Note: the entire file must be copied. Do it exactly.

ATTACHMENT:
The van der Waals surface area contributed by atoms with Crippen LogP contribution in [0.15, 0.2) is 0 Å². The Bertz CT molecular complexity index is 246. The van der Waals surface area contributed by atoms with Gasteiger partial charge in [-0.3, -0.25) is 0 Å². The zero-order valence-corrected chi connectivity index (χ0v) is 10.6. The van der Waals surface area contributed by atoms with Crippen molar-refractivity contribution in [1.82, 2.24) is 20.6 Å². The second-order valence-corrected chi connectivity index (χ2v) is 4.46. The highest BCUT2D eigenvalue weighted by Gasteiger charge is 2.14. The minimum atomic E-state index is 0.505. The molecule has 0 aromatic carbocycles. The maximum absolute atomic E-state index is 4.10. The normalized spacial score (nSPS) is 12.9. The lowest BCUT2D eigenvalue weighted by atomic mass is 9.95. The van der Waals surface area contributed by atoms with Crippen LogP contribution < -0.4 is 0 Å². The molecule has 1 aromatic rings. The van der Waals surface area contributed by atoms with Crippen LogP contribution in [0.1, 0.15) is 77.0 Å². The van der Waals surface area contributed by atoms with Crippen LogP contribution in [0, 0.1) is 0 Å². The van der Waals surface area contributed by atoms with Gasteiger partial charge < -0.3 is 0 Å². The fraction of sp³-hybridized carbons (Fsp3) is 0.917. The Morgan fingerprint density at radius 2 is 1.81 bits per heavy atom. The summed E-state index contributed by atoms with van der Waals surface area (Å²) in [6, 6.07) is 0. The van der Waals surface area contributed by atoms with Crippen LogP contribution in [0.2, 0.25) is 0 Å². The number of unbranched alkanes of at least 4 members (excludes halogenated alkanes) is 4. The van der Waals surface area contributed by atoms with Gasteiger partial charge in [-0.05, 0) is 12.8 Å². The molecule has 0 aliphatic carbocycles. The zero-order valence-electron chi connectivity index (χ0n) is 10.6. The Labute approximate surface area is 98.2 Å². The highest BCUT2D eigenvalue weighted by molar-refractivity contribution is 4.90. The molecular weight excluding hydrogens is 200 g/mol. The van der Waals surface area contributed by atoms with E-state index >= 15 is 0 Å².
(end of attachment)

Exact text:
The van der Waals surface area contributed by atoms with Crippen LogP contribution in [0.15, 0.2) is 0 Å². The Bertz CT molecular complexity index is 246. The van der Waals surface area contributed by atoms with Gasteiger partial charge in [-0.3, -0.25) is 0 Å². The zero-order valence-corrected chi connectivity index (χ0v) is 10.6. The van der Waals surface area contributed by atoms with Crippen molar-refractivity contribution in [1.82, 2.24) is 20.6 Å². The second-order valence-corrected chi connectivity index (χ2v) is 4.46. The highest BCUT2D eigenvalue weighted by Gasteiger charge is 2.14. The minimum atomic E-state index is 0.505. The molecule has 0 aromatic carbocycles. The maximum absolute atomic E-state index is 4.10. The normalized spacial score (nSPS) is 12.9. The lowest BCUT2D eigenvalue weighted by atomic mass is 9.95. The van der Waals surface area contributed by atoms with Crippen LogP contribution < -0.4 is 0 Å². The molecule has 1 aromatic rings. The van der Waals surface area contributed by atoms with Crippen LogP contribution in [0.1, 0.15) is 77.0 Å². The van der Waals surface area contributed by atoms with Crippen LogP contribution in [0, 0.1) is 0 Å². The van der Waals surface area contributed by atoms with Gasteiger partial charge < -0.3 is 0 Å². The fraction of sp³-hybridized carbons (Fsp3) is 0.917. The Morgan fingerprint density at radius 2 is 1.81 bits per heavy atom. The summed E-state index contributed by atoms with van der Waals surface area (Å²) in [6, 6.07) is 0. The van der Waals surface area contributed by atoms with Crippen LogP contribution in [0.2, 0.25) is 0 Å². The number of unbranched alkanes of at least 4 members (excludes halogenated alkanes) is 4. The van der Waals surface area contributed by atoms with Gasteiger partial charge in [-0.05, 0) is 12.8 Å². The molecule has 0 aliphatic carbocycles. The zero-order valence-electron chi connectivity index (χ0n) is 10.6. The Labute approximate surface area is 98.2 Å². The highest BCUT2D eigenvalue weighted by molar-refractivity contribution is 4.90. The molecular weight excluding hydrogens is 200 g/mol. The van der Waals surface area contributed by atoms with E-state index >= 15 is 0 Å².